No Playing Pedigree: Some Coaches Didn't Don Jerseys Before Sideline Suits
You don't need to be a great player to be a great coach. In fact, you don't need to play at all. More than 10 percent of the active NCAA Division I coaches graduated from major universities where they didn't compete for the institution in basketball. A dozen of them in this category coached in the 2012 NCAA Tournament.
There is no textbook career path to becoming a coach. Just ask former All-American guards Mark Macon (Temple) and Isiah Thomas (Indiana) after they combined to win barely over one-fourth of their games the previous three seasons before being axed by Binghamton and Florida International, respectively.
Indiana's Branch McCracken is the only one of 46 All-Americans who became major-college mentors to compile a higher winning percentage as a coach than as a player (.588 as IU player from 1927-28 through 1929-30; .677 as Hoosiers coach in 24 seasons from 1938-39 to 1964-65). Proving you don't have to play to be successful as a bench boss, the following alphabetical list of active DI coaches -- including 11 of them with multiple schools - have guided teams to the NCAA playoffs despite not playing major-college basketball:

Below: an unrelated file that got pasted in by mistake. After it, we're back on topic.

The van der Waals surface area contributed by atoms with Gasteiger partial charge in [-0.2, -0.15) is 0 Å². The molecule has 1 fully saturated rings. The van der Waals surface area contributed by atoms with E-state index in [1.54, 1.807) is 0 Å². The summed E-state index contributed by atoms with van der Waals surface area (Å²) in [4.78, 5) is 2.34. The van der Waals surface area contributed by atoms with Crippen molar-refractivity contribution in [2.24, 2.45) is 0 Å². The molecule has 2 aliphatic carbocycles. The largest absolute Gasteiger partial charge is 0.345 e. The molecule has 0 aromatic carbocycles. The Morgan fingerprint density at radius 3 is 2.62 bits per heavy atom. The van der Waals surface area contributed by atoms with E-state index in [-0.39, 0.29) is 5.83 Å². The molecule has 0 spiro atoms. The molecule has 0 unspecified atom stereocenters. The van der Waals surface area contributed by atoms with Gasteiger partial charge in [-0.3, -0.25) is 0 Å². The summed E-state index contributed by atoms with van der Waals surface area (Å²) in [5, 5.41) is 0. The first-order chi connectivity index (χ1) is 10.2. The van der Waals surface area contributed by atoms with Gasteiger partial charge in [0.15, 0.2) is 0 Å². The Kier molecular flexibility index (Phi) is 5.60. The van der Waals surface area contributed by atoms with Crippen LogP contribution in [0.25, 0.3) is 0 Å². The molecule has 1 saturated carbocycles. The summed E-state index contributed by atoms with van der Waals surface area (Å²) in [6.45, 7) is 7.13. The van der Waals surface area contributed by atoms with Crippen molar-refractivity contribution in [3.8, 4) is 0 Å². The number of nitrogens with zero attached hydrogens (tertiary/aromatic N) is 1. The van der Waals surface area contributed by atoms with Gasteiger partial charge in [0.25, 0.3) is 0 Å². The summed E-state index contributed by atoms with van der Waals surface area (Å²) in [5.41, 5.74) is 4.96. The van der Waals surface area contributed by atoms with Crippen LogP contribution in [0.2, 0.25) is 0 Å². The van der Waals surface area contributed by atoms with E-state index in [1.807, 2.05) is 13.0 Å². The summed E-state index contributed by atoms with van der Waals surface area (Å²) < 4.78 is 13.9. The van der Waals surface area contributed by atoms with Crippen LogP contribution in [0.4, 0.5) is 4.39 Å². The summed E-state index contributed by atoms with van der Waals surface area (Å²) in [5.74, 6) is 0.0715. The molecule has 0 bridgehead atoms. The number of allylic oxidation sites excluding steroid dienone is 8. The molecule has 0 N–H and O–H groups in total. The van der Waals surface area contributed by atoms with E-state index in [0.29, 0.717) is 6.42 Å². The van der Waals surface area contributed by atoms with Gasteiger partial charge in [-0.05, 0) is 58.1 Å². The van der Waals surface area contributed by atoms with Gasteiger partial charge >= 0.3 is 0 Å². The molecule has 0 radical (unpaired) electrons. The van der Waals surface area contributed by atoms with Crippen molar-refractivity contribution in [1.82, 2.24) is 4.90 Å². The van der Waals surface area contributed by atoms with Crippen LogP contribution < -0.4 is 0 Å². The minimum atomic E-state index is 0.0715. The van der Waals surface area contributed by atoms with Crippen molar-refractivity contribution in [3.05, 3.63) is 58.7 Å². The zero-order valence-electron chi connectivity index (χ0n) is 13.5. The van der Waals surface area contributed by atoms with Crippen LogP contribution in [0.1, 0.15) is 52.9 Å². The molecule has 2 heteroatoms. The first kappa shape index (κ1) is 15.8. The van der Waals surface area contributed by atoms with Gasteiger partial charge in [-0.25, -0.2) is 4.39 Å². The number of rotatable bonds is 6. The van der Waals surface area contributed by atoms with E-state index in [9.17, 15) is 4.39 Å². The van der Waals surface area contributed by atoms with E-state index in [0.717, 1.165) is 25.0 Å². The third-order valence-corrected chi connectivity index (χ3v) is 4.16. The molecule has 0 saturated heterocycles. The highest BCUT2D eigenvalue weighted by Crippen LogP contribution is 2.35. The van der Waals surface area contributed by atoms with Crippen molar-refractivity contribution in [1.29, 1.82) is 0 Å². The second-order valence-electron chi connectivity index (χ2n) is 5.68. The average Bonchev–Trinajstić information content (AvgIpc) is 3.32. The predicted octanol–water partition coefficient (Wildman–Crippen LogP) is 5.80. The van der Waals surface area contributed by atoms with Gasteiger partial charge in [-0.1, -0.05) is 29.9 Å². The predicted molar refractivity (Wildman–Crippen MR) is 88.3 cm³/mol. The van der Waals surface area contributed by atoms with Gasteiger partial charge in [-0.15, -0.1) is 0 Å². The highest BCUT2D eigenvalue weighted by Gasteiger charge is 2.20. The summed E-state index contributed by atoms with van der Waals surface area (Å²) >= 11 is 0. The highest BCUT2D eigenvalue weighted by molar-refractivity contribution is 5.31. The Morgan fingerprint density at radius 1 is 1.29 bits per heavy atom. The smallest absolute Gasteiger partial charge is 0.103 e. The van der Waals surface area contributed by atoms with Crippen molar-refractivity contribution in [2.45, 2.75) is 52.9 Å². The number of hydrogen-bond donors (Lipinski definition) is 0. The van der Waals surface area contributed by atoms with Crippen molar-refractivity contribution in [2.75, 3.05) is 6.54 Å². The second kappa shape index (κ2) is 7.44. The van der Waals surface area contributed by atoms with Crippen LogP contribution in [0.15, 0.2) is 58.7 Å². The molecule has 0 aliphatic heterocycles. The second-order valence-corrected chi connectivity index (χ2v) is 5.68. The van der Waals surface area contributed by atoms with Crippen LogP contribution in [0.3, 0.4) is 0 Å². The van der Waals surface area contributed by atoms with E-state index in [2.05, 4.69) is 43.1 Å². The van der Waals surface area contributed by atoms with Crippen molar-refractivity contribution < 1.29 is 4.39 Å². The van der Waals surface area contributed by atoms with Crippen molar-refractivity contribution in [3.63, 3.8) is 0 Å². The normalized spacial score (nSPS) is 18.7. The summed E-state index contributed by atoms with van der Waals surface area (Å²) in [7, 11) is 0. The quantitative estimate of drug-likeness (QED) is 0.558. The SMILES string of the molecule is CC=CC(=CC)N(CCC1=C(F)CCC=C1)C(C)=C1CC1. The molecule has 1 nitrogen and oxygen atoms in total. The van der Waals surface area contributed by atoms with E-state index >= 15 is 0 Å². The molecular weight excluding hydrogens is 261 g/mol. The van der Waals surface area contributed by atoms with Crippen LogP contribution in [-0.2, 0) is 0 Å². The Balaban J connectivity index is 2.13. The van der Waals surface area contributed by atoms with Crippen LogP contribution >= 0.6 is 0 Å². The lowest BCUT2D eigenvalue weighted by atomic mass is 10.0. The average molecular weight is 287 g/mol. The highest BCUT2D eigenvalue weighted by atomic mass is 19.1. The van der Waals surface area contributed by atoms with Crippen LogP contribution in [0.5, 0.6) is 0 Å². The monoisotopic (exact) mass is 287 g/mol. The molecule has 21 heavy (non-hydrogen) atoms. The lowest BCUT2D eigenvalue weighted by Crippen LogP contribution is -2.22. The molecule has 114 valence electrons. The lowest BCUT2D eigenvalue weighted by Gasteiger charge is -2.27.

NOTE: Braun (Eastern Michigan and California), Carter (Texas-San Antonio), Crean (Marquette), Cronin (Murray State), Davis (Drake), DeChellis (East Tennessee State and Penn State), Ellis (South Alabama, Clemson and Auburn), Eustachy (Utah State, Iowa State and Southern Mississippi), Hunter (Ohio University), Kennedy (Southeastern Louisiana and Murray State), Majerus (Ball State and Utah), Marlin (Sam Houston State), Martin (Kansas State), Monson (Gonzaga and Minnesota), Weber (Southern Illinois and Illinois) and R. Williams (Kansas) coached other schools in the NCAA Tournament.